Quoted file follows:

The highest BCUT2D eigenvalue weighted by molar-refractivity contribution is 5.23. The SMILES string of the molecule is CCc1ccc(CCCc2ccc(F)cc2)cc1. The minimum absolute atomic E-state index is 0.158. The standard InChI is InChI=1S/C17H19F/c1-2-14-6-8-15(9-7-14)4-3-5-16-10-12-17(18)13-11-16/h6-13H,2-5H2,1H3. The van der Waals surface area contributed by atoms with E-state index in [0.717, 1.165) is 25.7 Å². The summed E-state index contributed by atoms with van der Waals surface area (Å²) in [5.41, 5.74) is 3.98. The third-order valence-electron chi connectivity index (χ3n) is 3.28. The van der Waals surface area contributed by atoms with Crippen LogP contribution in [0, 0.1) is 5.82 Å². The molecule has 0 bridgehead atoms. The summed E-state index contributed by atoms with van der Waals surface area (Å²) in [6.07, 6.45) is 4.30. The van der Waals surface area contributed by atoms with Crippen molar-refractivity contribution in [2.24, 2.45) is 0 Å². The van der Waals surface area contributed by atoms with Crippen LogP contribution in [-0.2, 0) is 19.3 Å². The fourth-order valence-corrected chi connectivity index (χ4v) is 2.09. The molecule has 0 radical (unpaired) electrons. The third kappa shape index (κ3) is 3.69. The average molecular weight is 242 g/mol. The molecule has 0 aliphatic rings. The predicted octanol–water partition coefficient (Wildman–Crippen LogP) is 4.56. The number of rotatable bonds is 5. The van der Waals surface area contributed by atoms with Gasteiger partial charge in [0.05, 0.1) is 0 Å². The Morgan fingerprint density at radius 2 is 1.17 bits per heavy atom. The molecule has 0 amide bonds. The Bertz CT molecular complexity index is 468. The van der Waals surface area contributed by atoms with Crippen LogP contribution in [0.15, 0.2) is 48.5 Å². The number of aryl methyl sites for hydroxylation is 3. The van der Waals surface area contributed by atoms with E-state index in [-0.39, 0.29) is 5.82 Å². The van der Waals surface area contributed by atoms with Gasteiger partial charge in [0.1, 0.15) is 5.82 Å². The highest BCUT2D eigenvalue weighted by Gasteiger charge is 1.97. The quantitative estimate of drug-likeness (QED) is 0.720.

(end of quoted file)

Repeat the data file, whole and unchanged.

The highest BCUT2D eigenvalue weighted by molar-refractivity contribution is 5.23. The SMILES string of the molecule is CCc1ccc(CCCc2ccc(F)cc2)cc1. The minimum absolute atomic E-state index is 0.158. The standard InChI is InChI=1S/C17H19F/c1-2-14-6-8-15(9-7-14)4-3-5-16-10-12-17(18)13-11-16/h6-13H,2-5H2,1H3. The van der Waals surface area contributed by atoms with E-state index in [0.717, 1.165) is 25.7 Å². The summed E-state index contributed by atoms with van der Waals surface area (Å²) in [5.41, 5.74) is 3.98. The third-order valence-electron chi connectivity index (χ3n) is 3.28. The van der Waals surface area contributed by atoms with Crippen LogP contribution in [0, 0.1) is 5.82 Å². The molecule has 0 bridgehead atoms. The summed E-state index contributed by atoms with van der Waals surface area (Å²) in [6.07, 6.45) is 4.30. The van der Waals surface area contributed by atoms with Crippen molar-refractivity contribution in [2.24, 2.45) is 0 Å². The van der Waals surface area contributed by atoms with Crippen LogP contribution in [-0.2, 0) is 19.3 Å². The fourth-order valence-corrected chi connectivity index (χ4v) is 2.09. The molecule has 0 radical (unpaired) electrons. The third kappa shape index (κ3) is 3.69. The average molecular weight is 242 g/mol. The molecule has 0 aliphatic rings. The predicted octanol–water partition coefficient (Wildman–Crippen LogP) is 4.56. The number of rotatable bonds is 5. The van der Waals surface area contributed by atoms with Gasteiger partial charge in [0.05, 0.1) is 0 Å². The Morgan fingerprint density at radius 2 is 1.17 bits per heavy atom. The molecule has 0 amide bonds. The Bertz CT molecular complexity index is 468. The van der Waals surface area contributed by atoms with Crippen LogP contribution in [0.15, 0.2) is 48.5 Å². The number of aryl methyl sites for hydroxylation is 3. The van der Waals surface area contributed by atoms with E-state index in [-0.39, 0.29) is 5.82 Å². The van der Waals surface area contributed by atoms with Gasteiger partial charge in [0.1, 0.15) is 5.82 Å². The highest BCUT2D eigenvalue weighted by Gasteiger charge is 1.97. The quantitative estimate of drug-likeness (QED) is 0.720.